Paresthesia

Paresthesia is the feeling of tingling, numbness or “pins and needles.” Everyone experiences this feeling at some point in their lives. It’s most often a harmless sign that a limb is “asleep” and you need to shift position or move around. But when it won’t go away or happens often, it can be an important medical condition symptom.

Overview

What is paresthesia?

“Paresthesia” is the technical term for the sensation of tingling, burning, pricking or prickling, skin-crawling, itching, “pins and needles” or numbness on or just underneath your skin. It can affect places on and throughout your body and happens without an outside cause or warning.

Paresthesia (sometimes known as “paresthesia of skin”) is a very common experience. Everyone experiences it at some point, and it can happen for many reasons. Many of the common causes are harmless and are just a reflection of how your body works normally. But in some cases, paresthesia can signal a medical issue.

There are two main forms of paresthesia:

  • Transient (temporary): This is the more common type. As the name suggests, it doesn’t last long. An example would be a brief tingling or pins-and-needles feeling in your leg if you sat a certain way too long. Once you extend your leg, the feeling should return to normal.
  • Persistent (chronic): This is when paresthesia lingers and doesn’t go away. It’s generally a symptom of issues that may need medical attention. Conditions like carpal tunnel syndrome or cubital tunnel syndrome are relatively minor ways that persistent paresthesia can happen. But you can also have persistent paresthesia from a lack of circulation or nerve damage, both of which are often more serious.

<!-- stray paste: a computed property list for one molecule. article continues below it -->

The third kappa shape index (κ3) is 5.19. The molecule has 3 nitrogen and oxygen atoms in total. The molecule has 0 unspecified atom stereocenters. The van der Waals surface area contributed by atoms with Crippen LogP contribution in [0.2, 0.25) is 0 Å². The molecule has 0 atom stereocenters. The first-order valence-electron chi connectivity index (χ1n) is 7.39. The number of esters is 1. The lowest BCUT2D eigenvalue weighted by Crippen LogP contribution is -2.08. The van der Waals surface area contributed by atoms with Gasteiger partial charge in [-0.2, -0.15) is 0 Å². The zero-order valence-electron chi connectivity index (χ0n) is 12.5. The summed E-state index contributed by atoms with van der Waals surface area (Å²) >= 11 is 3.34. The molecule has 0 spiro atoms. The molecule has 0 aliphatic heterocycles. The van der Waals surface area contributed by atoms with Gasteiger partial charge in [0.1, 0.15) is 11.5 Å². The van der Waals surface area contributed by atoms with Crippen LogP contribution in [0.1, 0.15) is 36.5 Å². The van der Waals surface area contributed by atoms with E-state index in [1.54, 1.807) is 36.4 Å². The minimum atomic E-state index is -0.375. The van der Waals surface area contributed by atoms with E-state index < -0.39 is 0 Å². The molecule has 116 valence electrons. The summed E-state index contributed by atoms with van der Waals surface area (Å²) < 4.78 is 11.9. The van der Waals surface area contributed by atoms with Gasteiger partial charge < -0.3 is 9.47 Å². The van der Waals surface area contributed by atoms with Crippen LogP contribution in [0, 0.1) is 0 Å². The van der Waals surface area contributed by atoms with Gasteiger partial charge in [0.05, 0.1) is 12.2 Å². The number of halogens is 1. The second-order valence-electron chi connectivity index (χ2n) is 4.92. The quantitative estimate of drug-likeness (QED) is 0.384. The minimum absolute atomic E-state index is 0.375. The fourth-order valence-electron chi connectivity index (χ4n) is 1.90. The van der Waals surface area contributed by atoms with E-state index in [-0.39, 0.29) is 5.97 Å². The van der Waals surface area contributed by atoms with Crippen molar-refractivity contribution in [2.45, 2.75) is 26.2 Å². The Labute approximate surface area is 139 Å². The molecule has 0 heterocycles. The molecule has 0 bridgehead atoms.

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Possible Causes

Paresthesia can be transient and short-lived or persistent and long-lasting. Persistent causes are usually more serious.
Paresthesia can be a transient, short-lived concern or it can be persistent and longer-lasting. Persistent causes are more likely to be serious medical conditions or events.

What are the most common causes of paresthesia?

Transient and persistent paresthesias tend to have very different causes.

Transient paresthesia

Transient paresthesia is very common, and it’s usually harmless. It commonly happens because of body positioning that puts pressure on a nerve or limits blood flow (like folding a kink into a hose to keep liquid from flowing through). That can cause the affected body part to “fall asleep” (the technical term for this is “obdormition”). Paresthesia is the feeling of pins and needles that happens when you change position and release the pressure on the nerve or blood vessels in that body part.